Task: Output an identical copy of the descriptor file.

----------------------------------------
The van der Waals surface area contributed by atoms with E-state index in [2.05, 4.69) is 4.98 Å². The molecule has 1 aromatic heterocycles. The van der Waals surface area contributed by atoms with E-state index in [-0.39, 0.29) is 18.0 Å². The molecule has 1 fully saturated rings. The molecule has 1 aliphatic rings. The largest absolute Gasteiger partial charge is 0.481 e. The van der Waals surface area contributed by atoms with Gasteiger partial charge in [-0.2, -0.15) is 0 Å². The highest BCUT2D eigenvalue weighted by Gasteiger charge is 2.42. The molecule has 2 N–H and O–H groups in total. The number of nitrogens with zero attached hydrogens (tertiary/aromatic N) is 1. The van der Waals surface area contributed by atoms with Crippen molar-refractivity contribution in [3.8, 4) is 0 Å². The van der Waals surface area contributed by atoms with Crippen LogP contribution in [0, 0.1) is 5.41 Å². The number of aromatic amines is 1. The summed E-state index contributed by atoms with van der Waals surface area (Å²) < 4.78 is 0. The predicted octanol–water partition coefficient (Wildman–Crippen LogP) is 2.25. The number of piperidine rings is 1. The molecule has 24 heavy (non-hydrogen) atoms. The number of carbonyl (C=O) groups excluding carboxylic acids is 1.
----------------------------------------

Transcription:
The van der Waals surface area contributed by atoms with E-state index in [2.05, 4.69) is 4.98 Å². The molecule has 1 aromatic heterocycles. The van der Waals surface area contributed by atoms with E-state index in [-0.39, 0.29) is 18.0 Å². The molecule has 1 fully saturated rings. The molecule has 1 aliphatic rings. The largest absolute Gasteiger partial charge is 0.481 e. The van der Waals surface area contributed by atoms with Gasteiger partial charge in [-0.2, -0.15) is 0 Å². The highest BCUT2D eigenvalue weighted by Gasteiger charge is 2.42. The molecule has 2 N–H and O–H groups in total. The number of nitrogens with zero attached hydrogens (tertiary/aromatic N) is 1. The van der Waals surface area contributed by atoms with Crippen molar-refractivity contribution in [3.8, 4) is 0 Å². The van der Waals surface area contributed by atoms with Crippen LogP contribution in [0, 0.1) is 5.41 Å². The number of aromatic amines is 1. The summed E-state index contributed by atoms with van der Waals surface area (Å²) < 4.78 is 0. The predicted octanol–water partition coefficient (Wildman–Crippen LogP) is 2.25. The number of piperidine rings is 1. The molecule has 24 heavy (non-hydrogen) atoms. The number of carbonyl (C=O) groups excluding carboxylic acids is 1.